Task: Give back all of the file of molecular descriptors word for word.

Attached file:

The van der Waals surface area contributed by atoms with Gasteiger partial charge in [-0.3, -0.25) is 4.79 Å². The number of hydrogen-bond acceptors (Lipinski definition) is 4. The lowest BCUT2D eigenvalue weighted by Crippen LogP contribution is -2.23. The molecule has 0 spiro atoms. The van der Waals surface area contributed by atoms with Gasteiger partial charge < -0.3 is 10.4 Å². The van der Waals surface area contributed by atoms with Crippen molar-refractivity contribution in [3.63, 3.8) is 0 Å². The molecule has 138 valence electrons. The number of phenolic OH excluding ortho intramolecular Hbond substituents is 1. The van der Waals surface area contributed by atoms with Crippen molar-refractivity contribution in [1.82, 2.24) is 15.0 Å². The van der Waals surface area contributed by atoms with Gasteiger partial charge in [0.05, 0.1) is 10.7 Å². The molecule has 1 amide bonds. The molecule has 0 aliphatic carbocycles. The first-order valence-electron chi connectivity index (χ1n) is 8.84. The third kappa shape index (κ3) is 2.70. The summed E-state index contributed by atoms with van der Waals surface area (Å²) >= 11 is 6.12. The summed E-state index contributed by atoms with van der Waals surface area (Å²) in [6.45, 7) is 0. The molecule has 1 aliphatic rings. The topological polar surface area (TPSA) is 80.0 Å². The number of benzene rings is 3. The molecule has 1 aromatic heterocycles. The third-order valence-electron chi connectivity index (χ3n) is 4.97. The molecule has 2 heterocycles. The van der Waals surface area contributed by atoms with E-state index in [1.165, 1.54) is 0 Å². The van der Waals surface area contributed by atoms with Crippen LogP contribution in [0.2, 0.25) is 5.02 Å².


The van der Waals surface area contributed by atoms with Gasteiger partial charge in [-0.3, -0.25) is 4.79 Å². The number of hydrogen-bond acceptors (Lipinski definition) is 4. The lowest BCUT2D eigenvalue weighted by Crippen LogP contribution is -2.23. The molecule has 0 spiro atoms. The van der Waals surface area contributed by atoms with Gasteiger partial charge < -0.3 is 10.4 Å². The van der Waals surface area contributed by atoms with Crippen molar-refractivity contribution in [3.63, 3.8) is 0 Å². The molecule has 138 valence electrons. The number of phenolic OH excluding ortho intramolecular Hbond substituents is 1. The van der Waals surface area contributed by atoms with Crippen molar-refractivity contribution in [1.82, 2.24) is 15.0 Å². The van der Waals surface area contributed by atoms with Gasteiger partial charge in [0.05, 0.1) is 10.7 Å². The molecule has 1 amide bonds. The molecule has 0 aliphatic carbocycles. The first-order valence-electron chi connectivity index (χ1n) is 8.84. The third kappa shape index (κ3) is 2.70. The summed E-state index contributed by atoms with van der Waals surface area (Å²) >= 11 is 6.12. The summed E-state index contributed by atoms with van der Waals surface area (Å²) in [6.45, 7) is 0. The molecule has 1 aliphatic rings. The topological polar surface area (TPSA) is 80.0 Å². The number of benzene rings is 3. The molecule has 1 aromatic heterocycles. The third-order valence-electron chi connectivity index (χ3n) is 4.97. The molecule has 2 heterocycles. The van der Waals surface area contributed by atoms with E-state index in [1.165, 1.54) is 0 Å². The van der Waals surface area contributed by atoms with Crippen LogP contribution in [0.2, 0.25) is 5.02 Å².